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Tuesday 6th December 2016



People generally recognise that there are many social benefits to be derived from big data analytics, in scientific and medical research, evidence based policy and decision making and improved consumer products and services. The technological transformation of the last two decades has seen an explosion in the myriad of ways in which data can be generated and used by governments, companies, and individuals. In the last decade there has been a huge increase in the amount of information people share through digital media and the last five years the advent of data science companies such as Uber and AirBnB who have built global brands through the targeted processing of data. These trends are set to continue and define the first half of the People generally recognise that there are many social benefits to be derived from big data analytics, in scientific and medical research, 21st century.

Against this are the issues of privacy; evidence suggests that even though they are concerned about how their personal data is used, managing the privacy of their personal data isn’t something individuals put much thought or effort into. Part of the issue is disempowerment; the complexity of the new data environment, the variation in practice across and within sectors and the breakneck pace of technological change all lead to radical passivity; an average citizen is they are hazy about what privacy is with the term being used in different contexts to mean different things and even if they do have a clear idea about what privacy means to them they are unclear about what actions they could take to protect it across a range of different contexts and indeed whether these would make any practical difference. Other issues are more technical – how do we provide the infrastructure that will enable citizens to be proactive about their privacy without burdening them with impractical fifty page privacy policies?

The challenge here is inherently interdisciplinary with contributions necessary from computer scientists, mathematicians, sociologists, educationalists, lawyers, ethicists and philosophers. In short it is a canonical data science problem.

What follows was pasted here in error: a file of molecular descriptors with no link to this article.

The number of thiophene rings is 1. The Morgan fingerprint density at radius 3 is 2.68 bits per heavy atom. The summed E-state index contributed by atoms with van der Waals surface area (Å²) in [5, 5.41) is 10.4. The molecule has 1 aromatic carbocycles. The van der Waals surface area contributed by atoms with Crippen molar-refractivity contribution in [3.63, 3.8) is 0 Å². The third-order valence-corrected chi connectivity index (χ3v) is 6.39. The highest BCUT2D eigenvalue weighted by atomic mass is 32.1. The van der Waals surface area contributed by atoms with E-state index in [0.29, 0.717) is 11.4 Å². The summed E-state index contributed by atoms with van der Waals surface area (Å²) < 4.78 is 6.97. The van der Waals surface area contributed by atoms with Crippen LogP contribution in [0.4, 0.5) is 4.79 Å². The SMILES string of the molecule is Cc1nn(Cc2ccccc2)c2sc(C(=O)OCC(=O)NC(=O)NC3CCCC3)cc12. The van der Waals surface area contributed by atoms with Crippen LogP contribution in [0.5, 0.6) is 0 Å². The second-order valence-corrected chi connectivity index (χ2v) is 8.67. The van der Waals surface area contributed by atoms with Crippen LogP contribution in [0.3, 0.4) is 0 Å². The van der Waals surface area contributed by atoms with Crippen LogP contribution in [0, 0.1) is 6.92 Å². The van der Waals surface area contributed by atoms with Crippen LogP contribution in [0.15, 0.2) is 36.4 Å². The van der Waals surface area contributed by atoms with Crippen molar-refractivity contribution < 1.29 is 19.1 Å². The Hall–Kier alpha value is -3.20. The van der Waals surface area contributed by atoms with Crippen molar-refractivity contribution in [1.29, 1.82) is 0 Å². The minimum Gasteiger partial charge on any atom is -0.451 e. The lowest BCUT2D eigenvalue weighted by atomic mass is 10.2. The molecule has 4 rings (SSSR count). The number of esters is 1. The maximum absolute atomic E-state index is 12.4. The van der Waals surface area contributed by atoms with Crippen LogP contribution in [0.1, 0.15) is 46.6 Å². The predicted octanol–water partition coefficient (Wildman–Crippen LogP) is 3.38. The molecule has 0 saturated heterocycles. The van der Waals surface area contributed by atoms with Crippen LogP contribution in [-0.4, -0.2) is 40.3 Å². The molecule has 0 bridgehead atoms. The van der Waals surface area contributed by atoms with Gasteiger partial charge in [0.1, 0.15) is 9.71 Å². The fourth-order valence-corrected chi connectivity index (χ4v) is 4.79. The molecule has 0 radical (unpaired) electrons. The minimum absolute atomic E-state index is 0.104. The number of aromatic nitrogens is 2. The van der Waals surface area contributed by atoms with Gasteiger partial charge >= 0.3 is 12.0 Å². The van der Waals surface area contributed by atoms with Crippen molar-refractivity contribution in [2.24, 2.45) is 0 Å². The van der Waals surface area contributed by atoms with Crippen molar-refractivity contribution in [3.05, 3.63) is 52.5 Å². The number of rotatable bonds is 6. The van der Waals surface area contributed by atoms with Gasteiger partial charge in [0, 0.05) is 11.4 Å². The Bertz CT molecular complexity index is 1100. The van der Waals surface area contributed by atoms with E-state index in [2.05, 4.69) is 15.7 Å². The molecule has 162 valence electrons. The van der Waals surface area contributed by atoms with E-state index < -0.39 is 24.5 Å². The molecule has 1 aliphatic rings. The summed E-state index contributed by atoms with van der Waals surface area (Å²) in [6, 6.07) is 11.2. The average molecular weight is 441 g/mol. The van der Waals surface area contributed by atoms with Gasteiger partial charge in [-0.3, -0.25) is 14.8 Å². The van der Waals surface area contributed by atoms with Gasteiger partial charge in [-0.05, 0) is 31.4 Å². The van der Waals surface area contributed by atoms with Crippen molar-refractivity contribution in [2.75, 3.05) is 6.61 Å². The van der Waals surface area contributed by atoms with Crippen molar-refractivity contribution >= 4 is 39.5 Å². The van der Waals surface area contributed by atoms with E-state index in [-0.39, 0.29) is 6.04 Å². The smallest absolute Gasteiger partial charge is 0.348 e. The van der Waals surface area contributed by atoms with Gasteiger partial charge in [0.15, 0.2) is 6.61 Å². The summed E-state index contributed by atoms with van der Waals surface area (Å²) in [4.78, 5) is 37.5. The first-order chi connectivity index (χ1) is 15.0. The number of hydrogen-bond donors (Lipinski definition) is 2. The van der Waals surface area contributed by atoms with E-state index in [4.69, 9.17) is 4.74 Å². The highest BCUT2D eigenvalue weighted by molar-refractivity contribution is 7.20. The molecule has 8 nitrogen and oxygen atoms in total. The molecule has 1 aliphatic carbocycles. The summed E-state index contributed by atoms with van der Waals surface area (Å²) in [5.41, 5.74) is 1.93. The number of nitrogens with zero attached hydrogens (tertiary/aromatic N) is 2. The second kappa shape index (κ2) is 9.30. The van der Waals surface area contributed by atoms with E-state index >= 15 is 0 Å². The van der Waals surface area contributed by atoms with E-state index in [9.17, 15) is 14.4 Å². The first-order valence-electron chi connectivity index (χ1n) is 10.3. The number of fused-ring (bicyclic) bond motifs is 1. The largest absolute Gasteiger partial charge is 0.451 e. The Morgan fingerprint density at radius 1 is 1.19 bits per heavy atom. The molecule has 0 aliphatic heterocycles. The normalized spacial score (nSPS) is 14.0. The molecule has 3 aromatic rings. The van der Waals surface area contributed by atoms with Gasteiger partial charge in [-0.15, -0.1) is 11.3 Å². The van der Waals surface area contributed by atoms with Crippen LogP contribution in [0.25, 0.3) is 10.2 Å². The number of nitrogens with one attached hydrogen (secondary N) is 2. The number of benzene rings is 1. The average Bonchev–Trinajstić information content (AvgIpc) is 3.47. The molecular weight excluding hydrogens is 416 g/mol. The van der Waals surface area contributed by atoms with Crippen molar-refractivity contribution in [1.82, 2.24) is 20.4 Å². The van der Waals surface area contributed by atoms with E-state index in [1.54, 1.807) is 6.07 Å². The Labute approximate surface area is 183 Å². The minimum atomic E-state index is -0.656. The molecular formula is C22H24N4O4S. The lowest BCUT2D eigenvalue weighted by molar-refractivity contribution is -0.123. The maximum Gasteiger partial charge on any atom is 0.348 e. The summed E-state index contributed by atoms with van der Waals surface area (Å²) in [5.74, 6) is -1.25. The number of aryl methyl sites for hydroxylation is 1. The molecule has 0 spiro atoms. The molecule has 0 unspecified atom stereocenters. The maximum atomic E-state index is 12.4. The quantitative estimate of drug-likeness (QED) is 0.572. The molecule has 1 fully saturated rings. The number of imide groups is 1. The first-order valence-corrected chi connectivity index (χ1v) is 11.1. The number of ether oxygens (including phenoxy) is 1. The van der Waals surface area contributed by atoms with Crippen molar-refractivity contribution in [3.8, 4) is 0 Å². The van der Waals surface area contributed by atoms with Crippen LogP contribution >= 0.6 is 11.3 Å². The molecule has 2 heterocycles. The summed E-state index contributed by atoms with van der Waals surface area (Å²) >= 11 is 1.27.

In this context, this event, part of a week-long workshop on New Developments in Data Privacy, linked to the Isaac Newton Institute (INI) research programme on Data Linkage and Anonymisation, will highlight new approaches to informing and engaging the public to be functional ‘digital citizens’. It will showcase research and practice relevant to the area and will bring together experts with an audience of stakeholders to exchange knowledge and best practice.

Aims and Objectives

This one day workshop explored new ways in which data subjects can take an active part in how their data are shared. An interdisciplinary blend of science and technology, social policy, psychology legal analysis will be presented.

Presentations and discussion explored how people think about privacy and how this interacts with the use of personal data. They investigated the mechanisms which need to be implemented to improve privacy of data and how the Big Data community can potentially help to address such issues. Presentations were designed to be accessible to a broad audience and covered area such as:

  • The Public understanding of privacy
  • Multifaceted models of privacy
  • Consent management
  • Personal data stores
  • Digital citizenship
  • Economic approaches to privacy

Session two of the programme included short talks from data holders on perspectives and the challenges they face and the day finished with a facilitated panel discussion.

The event was of interest to a wide range of communities including data holders, privacy practitioners and researchers, IT professionals across all sectors health providers, retailers, the financial sector, market and social research companies, government; indeed anyone who has an interest in the future of data privacy.

Registration and Venue

The workshop took place at the Isaac Newton Institute, Cambridge. Please see the link for directions to the venue.